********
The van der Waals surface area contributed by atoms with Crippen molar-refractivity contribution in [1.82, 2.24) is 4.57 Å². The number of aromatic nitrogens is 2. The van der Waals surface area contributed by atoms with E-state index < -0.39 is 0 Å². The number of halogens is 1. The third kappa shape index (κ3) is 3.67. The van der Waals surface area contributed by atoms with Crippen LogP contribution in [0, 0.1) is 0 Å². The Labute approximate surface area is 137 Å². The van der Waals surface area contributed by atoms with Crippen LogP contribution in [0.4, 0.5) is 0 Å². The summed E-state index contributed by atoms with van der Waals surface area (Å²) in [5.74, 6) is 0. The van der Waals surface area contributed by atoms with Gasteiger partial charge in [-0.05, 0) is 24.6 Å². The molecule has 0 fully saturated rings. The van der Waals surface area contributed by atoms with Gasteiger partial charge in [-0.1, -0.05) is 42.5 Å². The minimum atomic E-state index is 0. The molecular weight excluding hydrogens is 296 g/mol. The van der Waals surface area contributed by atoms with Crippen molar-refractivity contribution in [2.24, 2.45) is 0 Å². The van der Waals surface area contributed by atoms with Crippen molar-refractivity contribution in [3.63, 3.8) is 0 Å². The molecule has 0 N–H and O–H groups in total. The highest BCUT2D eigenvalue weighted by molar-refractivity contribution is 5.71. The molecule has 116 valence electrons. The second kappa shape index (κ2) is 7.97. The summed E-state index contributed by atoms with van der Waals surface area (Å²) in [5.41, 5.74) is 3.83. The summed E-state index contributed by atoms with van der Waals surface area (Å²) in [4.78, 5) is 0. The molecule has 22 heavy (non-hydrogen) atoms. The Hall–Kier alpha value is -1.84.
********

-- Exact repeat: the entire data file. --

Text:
The van der Waals surface area contributed by atoms with Crippen molar-refractivity contribution in [1.82, 2.24) is 4.57 Å². The number of aromatic nitrogens is 2. The van der Waals surface area contributed by atoms with E-state index < -0.39 is 0 Å². The number of halogens is 1. The third kappa shape index (κ3) is 3.67. The van der Waals surface area contributed by atoms with Crippen LogP contribution in [0, 0.1) is 0 Å². The Labute approximate surface area is 137 Å². The van der Waals surface area contributed by atoms with Crippen LogP contribution in [0.4, 0.5) is 0 Å². The summed E-state index contributed by atoms with van der Waals surface area (Å²) in [5.74, 6) is 0. The van der Waals surface area contributed by atoms with Gasteiger partial charge in [-0.05, 0) is 24.6 Å². The molecule has 0 fully saturated rings. The van der Waals surface area contributed by atoms with Gasteiger partial charge in [-0.1, -0.05) is 42.5 Å². The minimum atomic E-state index is 0. The molecular weight excluding hydrogens is 296 g/mol. The van der Waals surface area contributed by atoms with Crippen molar-refractivity contribution in [2.24, 2.45) is 0 Å². The van der Waals surface area contributed by atoms with Crippen molar-refractivity contribution in [3.63, 3.8) is 0 Å². The molecule has 0 N–H and O–H groups in total. The highest BCUT2D eigenvalue weighted by molar-refractivity contribution is 5.71. The molecule has 116 valence electrons. The second kappa shape index (κ2) is 7.97. The summed E-state index contributed by atoms with van der Waals surface area (Å²) in [5.41, 5.74) is 3.83. The summed E-state index contributed by atoms with van der Waals surface area (Å²) in [4.78, 5) is 0. The molecule has 22 heavy (non-hydrogen) atoms. The Hall–Kier alpha value is -1.84.